“I’ll add it to the queue.” “Get those wheels turning.” And one of my recent favorites: “Do you have the bandwidth to take on this new project?”
What do these phrases have in common? They all refer to human beings in machine terminology.
It’s become practically impossible to escape, especially in office settings. Which makes sense—in an office, people are not just people, they’re also a resource and an investment. Why keep paying one if they’re not meeting output expectations?
It can feel kind of hip and edgy to talk this way—we’re fitting in with those around us, and we’re referring to hot technology. If nothing else, we absorb it from the company we keep (willingly or not) and it just becomes habit over time.
I’m as guilty of it as anyone else. But lately this kind of talk has become a pet peeve of mine. After all, I am not a machine, and when I take the time to think about it, I do not like to be compared to one. It’s more than an insult—it causes some genuinely negative long-term side effects to our culture:
It focuses on quantitative results rather than qualitative.
Look at the quotes at the beginning of this article. They refer to how much work a person can take on and mental output. The more we talk like this, the more we reinforce value of work based on the number of overtime hours we put in, how many projects we can absorb, how much data we can retain.
It devalues the human trait of creativity.
The flip side of emphasizing the quantitative is that we devalue the qualitative. As I discussed in my post about the Adobe State of Create study, many people, especially in America, feel their work values productivity over creativity. On the same note, people reported feeling that they are not given time to be creative at work. Even at creative agencies, I’ve felt this pressure to produce often.
It makes the need for down time a shortcoming.
Machines don’t tire out. They just keep producing. But people need to rest. Every office I’ve worked in, I was given a lunch break and up to 15 minutes of other down time over the course of the day. Studies have shown that people work better, and are even more productive, when they take breaks. And yet despite being fully entitled to this time, it’s always a quick and slippery slope before I’m working through all that time more often than not. There is a cultural expectation of production over needs. The most fulfilling office environments I’ve experienced are those that establish down time into the culture–like a Friday afternoon happy hour. To me, this says, “we value our employees as people.”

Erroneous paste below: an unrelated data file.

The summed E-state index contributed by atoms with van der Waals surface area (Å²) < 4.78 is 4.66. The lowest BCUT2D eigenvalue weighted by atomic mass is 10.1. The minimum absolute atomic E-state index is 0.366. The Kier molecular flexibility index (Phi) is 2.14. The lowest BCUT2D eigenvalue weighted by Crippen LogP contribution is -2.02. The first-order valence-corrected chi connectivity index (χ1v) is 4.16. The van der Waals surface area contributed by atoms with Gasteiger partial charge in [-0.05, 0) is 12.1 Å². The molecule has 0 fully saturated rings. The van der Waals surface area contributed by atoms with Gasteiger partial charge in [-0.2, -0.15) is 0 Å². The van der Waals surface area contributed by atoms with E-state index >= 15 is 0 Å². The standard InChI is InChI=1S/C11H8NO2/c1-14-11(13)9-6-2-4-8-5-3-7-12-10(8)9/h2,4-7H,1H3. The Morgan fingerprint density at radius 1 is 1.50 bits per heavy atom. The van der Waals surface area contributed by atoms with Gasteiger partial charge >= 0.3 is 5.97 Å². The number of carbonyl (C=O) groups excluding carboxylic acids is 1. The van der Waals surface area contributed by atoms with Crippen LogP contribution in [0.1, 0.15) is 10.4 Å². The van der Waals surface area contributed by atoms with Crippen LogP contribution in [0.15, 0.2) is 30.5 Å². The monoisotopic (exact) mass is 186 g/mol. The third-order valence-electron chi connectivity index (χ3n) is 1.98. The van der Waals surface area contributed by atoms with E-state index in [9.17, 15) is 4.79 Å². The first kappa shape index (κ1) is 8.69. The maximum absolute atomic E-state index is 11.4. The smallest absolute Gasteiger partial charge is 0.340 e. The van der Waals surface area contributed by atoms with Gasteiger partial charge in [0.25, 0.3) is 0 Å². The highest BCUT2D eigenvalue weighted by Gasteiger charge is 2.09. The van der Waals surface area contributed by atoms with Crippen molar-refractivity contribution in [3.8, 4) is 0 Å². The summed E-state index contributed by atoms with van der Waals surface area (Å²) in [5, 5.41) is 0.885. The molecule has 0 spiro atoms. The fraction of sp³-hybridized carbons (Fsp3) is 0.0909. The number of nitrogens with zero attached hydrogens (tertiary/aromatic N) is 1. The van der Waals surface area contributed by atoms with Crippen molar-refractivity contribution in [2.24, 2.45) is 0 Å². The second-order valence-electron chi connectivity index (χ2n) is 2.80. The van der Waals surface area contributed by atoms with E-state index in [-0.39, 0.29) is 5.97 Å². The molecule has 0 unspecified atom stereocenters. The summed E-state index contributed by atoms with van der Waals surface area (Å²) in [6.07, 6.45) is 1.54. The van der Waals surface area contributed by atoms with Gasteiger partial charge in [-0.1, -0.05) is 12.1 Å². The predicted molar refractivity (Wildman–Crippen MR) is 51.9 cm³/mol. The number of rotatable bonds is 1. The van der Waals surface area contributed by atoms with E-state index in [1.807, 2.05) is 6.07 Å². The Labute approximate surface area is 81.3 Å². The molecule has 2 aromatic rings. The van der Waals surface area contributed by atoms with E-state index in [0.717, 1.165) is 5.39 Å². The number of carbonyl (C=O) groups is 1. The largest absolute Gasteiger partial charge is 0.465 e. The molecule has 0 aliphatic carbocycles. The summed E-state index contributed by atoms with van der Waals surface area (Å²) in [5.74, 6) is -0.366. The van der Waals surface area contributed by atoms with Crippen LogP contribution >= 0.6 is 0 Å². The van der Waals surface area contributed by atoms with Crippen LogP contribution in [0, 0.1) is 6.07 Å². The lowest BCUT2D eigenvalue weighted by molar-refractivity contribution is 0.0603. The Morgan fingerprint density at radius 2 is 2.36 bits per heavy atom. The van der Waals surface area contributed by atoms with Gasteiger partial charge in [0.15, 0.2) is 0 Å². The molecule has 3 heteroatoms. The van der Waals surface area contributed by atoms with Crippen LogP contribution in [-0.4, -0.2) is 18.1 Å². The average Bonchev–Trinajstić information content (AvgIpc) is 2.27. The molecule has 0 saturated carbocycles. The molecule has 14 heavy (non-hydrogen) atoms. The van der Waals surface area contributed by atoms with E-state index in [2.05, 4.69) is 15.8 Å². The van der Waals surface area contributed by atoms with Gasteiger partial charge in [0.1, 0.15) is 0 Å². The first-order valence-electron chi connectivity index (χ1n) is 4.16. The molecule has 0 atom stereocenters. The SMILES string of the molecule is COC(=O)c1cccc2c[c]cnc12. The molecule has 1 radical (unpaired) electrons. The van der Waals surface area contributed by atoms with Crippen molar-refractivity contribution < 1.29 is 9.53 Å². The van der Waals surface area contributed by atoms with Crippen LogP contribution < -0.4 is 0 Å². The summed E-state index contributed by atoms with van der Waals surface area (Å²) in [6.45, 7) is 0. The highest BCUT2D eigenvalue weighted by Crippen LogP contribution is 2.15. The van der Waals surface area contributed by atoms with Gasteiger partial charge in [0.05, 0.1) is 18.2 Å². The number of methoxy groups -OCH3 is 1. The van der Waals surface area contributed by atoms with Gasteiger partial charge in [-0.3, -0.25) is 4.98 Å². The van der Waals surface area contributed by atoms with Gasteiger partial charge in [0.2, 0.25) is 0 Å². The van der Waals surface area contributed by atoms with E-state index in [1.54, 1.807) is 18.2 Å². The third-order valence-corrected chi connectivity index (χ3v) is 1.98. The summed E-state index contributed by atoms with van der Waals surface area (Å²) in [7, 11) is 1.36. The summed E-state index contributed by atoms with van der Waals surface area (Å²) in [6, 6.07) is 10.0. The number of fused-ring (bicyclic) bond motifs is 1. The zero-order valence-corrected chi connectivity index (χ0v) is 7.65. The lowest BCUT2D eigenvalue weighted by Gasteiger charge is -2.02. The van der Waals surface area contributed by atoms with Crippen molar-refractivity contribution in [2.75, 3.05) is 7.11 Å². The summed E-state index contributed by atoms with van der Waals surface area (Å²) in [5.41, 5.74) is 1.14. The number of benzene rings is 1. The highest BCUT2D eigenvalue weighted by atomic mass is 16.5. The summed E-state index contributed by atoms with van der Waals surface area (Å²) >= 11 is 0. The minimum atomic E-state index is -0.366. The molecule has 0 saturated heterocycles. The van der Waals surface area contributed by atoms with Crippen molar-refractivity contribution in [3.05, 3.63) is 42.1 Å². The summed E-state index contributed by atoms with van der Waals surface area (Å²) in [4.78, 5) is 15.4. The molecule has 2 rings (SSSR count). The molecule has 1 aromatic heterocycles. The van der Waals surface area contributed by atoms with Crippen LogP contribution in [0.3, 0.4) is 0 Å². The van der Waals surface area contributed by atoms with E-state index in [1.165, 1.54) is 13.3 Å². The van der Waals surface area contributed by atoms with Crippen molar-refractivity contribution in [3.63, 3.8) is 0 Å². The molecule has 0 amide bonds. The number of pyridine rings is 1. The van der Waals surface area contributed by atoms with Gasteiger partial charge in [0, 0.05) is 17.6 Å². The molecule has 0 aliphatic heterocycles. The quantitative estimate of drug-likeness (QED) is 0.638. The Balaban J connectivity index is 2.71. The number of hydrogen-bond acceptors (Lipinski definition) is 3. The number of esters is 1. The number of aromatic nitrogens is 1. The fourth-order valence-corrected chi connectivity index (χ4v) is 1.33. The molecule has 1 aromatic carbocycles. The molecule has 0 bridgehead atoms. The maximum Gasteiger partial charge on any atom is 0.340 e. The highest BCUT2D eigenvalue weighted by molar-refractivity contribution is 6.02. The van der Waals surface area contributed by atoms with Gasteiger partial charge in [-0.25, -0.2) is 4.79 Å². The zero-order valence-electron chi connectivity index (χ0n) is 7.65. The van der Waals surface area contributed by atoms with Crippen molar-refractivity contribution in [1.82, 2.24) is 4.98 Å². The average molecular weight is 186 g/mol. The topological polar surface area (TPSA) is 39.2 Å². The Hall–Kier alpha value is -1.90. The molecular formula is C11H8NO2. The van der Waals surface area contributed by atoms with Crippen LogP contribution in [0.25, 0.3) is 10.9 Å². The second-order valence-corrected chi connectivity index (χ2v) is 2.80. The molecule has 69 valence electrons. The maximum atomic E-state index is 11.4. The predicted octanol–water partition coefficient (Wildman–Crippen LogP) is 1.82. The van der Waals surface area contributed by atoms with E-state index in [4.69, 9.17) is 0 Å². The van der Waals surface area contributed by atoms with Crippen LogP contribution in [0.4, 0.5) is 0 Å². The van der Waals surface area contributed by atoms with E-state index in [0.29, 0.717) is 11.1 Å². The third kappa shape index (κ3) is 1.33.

It removes consideration for fulfillment with one’s work, and other emotional needs. The offices I’ve been most chronically overbusy are also those where they take the least time to attend to employee development. There’s obvious reasons for this–after all, if you work in a culture that prizes busy-ness, your supervisor is likely even busier than you are. When the attention stops at deadlines, hours worked and bottom lines, no one is asking if your work is fulfilling.
I’m not trying to say that performance and output don’t matter–of course they do. A business needs output to stay afloat. And it can even be helpful to measure a person’s performance quantitatively to some degree. But when we start talking about people with technological terms, we’ve crossed a cultural line where humanity starts to fall by the wayside in ways that will ultimately damage not just individuals but performance and creativity, too.